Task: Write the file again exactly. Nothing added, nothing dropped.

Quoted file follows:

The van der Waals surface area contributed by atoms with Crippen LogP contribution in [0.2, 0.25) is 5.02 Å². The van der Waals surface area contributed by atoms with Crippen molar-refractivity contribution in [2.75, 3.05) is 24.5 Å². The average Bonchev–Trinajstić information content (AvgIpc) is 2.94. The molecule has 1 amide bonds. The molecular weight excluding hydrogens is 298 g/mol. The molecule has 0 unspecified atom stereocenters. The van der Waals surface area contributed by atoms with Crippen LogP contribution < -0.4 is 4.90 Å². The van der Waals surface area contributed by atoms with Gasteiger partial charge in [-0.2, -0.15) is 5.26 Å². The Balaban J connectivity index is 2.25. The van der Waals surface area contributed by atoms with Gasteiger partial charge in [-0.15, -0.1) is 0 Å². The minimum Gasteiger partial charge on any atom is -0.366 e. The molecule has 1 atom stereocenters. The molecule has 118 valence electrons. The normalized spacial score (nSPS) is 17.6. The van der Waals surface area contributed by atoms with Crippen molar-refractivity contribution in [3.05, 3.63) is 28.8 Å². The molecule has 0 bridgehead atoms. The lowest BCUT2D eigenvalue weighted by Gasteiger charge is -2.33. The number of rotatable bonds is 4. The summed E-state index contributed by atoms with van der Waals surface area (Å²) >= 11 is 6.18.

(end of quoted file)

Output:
The van der Waals surface area contributed by atoms with Crippen LogP contribution in [0.2, 0.25) is 5.02 Å². The van der Waals surface area contributed by atoms with Crippen molar-refractivity contribution in [2.75, 3.05) is 24.5 Å². The average Bonchev–Trinajstić information content (AvgIpc) is 2.94. The molecule has 1 amide bonds. The molecular weight excluding hydrogens is 298 g/mol. The molecule has 0 unspecified atom stereocenters. The van der Waals surface area contributed by atoms with Crippen LogP contribution < -0.4 is 4.90 Å². The van der Waals surface area contributed by atoms with Gasteiger partial charge in [-0.2, -0.15) is 5.26 Å². The Balaban J connectivity index is 2.25. The van der Waals surface area contributed by atoms with Gasteiger partial charge in [-0.15, -0.1) is 0 Å². The minimum Gasteiger partial charge on any atom is -0.366 e. The molecule has 1 atom stereocenters. The molecule has 118 valence electrons. The normalized spacial score (nSPS) is 17.6. The van der Waals surface area contributed by atoms with Crippen molar-refractivity contribution in [3.05, 3.63) is 28.8 Å². The molecule has 0 bridgehead atoms. The lowest BCUT2D eigenvalue weighted by Gasteiger charge is -2.33. The number of rotatable bonds is 4. The summed E-state index contributed by atoms with van der Waals surface area (Å²) >= 11 is 6.18.